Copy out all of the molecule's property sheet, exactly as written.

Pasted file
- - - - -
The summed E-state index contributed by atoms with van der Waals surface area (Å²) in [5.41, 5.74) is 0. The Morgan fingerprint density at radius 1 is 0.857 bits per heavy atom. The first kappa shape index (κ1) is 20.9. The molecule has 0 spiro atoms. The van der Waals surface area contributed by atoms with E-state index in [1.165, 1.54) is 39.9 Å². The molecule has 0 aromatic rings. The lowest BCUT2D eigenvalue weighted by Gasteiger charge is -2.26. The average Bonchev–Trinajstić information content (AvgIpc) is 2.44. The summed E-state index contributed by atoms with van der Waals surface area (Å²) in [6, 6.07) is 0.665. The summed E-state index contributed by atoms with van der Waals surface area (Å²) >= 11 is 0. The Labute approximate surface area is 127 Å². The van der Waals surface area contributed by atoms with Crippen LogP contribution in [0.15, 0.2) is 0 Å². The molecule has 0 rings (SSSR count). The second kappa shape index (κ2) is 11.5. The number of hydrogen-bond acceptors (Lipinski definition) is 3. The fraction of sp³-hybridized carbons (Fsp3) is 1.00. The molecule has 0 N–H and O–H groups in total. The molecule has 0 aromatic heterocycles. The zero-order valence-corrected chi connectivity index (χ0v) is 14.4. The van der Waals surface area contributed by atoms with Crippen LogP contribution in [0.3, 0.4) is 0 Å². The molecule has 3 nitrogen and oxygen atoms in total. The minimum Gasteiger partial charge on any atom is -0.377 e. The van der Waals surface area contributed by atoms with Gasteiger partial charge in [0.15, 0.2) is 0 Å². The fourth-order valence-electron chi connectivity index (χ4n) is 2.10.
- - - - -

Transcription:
The summed E-state index contributed by atoms with van der Waals surface area (Å²) in [5.41, 5.74) is 0. The Morgan fingerprint density at radius 1 is 0.857 bits per heavy atom. The first kappa shape index (κ1) is 20.9. The molecule has 0 spiro atoms. The van der Waals surface area contributed by atoms with E-state index in [1.165, 1.54) is 39.9 Å². The molecule has 0 aromatic rings. The lowest BCUT2D eigenvalue weighted by Gasteiger charge is -2.26. The average Bonchev–Trinajstić information content (AvgIpc) is 2.44. The summed E-state index contributed by atoms with van der Waals surface area (Å²) in [6, 6.07) is 0.665. The summed E-state index contributed by atoms with van der Waals surface area (Å²) >= 11 is 0. The Labute approximate surface area is 127 Å². The van der Waals surface area contributed by atoms with Crippen LogP contribution in [0.15, 0.2) is 0 Å². The molecule has 0 rings (SSSR count). The second kappa shape index (κ2) is 11.5. The number of hydrogen-bond acceptors (Lipinski definition) is 3. The fraction of sp³-hybridized carbons (Fsp3) is 1.00. The molecule has 0 N–H and O–H groups in total. The molecule has 0 aromatic heterocycles. The zero-order valence-corrected chi connectivity index (χ0v) is 14.4. The van der Waals surface area contributed by atoms with Crippen LogP contribution in [0.3, 0.4) is 0 Å². The molecule has 3 nitrogen and oxygen atoms in total. The minimum Gasteiger partial charge on any atom is -0.377 e. The van der Waals surface area contributed by atoms with Gasteiger partial charge in [0.15, 0.2) is 0 Å². The fourth-order valence-electron chi connectivity index (χ4n) is 2.10.